Steelhead - Sometimes Less is More

by Tyler Hicks, January 05, 2018
One of the few bright spot of our long Pacific Northwest winters are Steelhead. Coastal anglers pass the short days chasing winter chrome while inland anglers brighten their day with cherry red and vibrant green fish that spent their summer making their way up the Columbia and Snake Rivers. Few fisheries are so deeply rooted in our culture and catching a Steelhead is almost certainly a rite of passage for the Pacific Northwest angler.

My first Steelie was caught on a spinner on the Sandy River many years ago. To this day my favorite way to catch Steelhead is on spinners and spoons. The savage strikes that these lures entice is an elixir too sweet for this junky to resist. Yet over the years I’ve taken far more fish float fishing than any other method. It begs the question why?

For me the answer is simple. Float fishing allows me to easily and effectively fish very small presentations better than any other technique. My Steelhead fishing strategy is best described as schizophrenic. I am either lobbing big gaudy chunks of metal or I am fishing small….really small presentations.

We’ve recently seen bead fishing explode in popularity in the Pacific Northwest after making its way down from Alaska. The popularity of bead fishing isn’t difficult to understand. Its deadly effective. I can’t count the number of Steelhead I’ve pulled out of a run after pounding it with a spoon and on the first drift with a float and bead I hook up.

Long before beads arrived on the scene I discovered the propensity for Steelhead to take smaller presentations. Drought dominated my early Steelhead fishing years. Chasing summers in low and clear water conditions pushed me towards smaller presentations. I quickly found that 1/32 oz jigs were easily out-fishing the typical 1/4 oz jig. By the end of that first summer, 1/8th oz jigs felt big and my jig wallet quickly filled with jigs 1/16th oz and under.

My wife’s first Steelhead was a slab summer hatchery buck caught on 1/64th black and purple jig. She never turned away from micro-jigs after that. When the winter rains came I thought the dirty high water would level the playing field but I still found the smaller jigs performing better than heavier jigs. Although I did on occasion need to add a few split shot along the leader to push that jig down into the strike zone.

When beads first arrived on the scene I admit I was skeptical but it’s hard to argue with results. In hindsight, I am not sure why I thought they wouldn’t be effective. Years of prior experience had already taught me that small presentations were effective. Why do Steelhead love small presentations? One hypothesis I have is that smaller presentations express a more natural drift behavior in the river than larger heavier presentation. Additionally, beads and microjigs swirl or pulse more dramatically in the subtle currents of a river and perhaps that draws the bite. Perhaps it’s that a less hungry fish is more likely to take a smaller presentation than a bigger one thereby you are simply just upping the odds by targeting a larger number of fish. A definite explanation eludes me but the end result is more fish on the end of my line and that is all that matters.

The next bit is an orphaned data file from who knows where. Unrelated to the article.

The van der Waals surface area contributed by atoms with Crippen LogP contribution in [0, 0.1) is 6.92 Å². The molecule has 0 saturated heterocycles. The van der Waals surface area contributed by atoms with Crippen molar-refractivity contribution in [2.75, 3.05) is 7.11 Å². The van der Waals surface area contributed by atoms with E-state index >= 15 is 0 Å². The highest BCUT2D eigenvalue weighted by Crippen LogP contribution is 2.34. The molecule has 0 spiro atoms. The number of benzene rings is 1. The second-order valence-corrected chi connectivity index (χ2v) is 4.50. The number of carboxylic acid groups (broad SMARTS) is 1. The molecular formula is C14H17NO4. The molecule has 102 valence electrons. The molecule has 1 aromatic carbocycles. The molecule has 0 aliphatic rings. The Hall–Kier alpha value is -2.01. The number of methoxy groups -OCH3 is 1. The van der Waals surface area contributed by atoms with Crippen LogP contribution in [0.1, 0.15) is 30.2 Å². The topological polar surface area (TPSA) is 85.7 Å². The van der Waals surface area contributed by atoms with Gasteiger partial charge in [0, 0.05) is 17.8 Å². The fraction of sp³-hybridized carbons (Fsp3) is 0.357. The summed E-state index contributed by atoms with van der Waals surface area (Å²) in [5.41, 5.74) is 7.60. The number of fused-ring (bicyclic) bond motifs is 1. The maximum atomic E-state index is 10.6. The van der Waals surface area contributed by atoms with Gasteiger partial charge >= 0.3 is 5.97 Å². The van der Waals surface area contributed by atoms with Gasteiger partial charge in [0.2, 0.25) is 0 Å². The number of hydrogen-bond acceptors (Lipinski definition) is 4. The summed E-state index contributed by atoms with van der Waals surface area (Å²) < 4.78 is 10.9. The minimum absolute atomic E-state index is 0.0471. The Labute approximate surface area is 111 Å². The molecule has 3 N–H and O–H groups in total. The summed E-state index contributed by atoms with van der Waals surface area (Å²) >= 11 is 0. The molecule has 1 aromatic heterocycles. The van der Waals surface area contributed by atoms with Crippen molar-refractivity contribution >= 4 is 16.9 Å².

It is important to recognize that “small” presentation extends beyond the size of the lure and includes color. The nightmare color pattern of black, red, and white is among the most popular color patterns for Steelhead fishing. A major reason I believe this pattern has proven to be so successful is that it’s a naturally subtle presentation. We know from experience that brighter objects appear larger than dark patterned ones. While I will still fish a bright pink or orange 6 or 8 mm bead nearly all of my micro-jigs are black, blue, purple, or some combination of the above. A small “hotspot” of pink or chartreuse doesn’t hurt but I prefer dark colors. Dark colors are far more versatile than bright colors. In low clear conditions, they are less likely to spook a fish and in dirty or off-colored water, they provide a strong profile or silhouette.

Being a good Steelhead angler requires the ability to employ a variety of tactics to match the conditions you are fishing. If you are reluctant to try beads then give small dark colored jigs under a float next time you hit the river. In the world of sea-run Rainbows big lures or baits do not always equate to bigger or more fish, sometimes less is more.

"Tyler Hicks is a passionate angler who spends most of his free time pursuing fish from a kayak. He is especially interested in the recruitment and education of new anglers to the sport of kayak fishing." Check out his YouTube channel for helpful videos: Spiltmilt Productions

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1/6/2018 10:55 AM
As usual Tyler, a great read. Thanks, Andy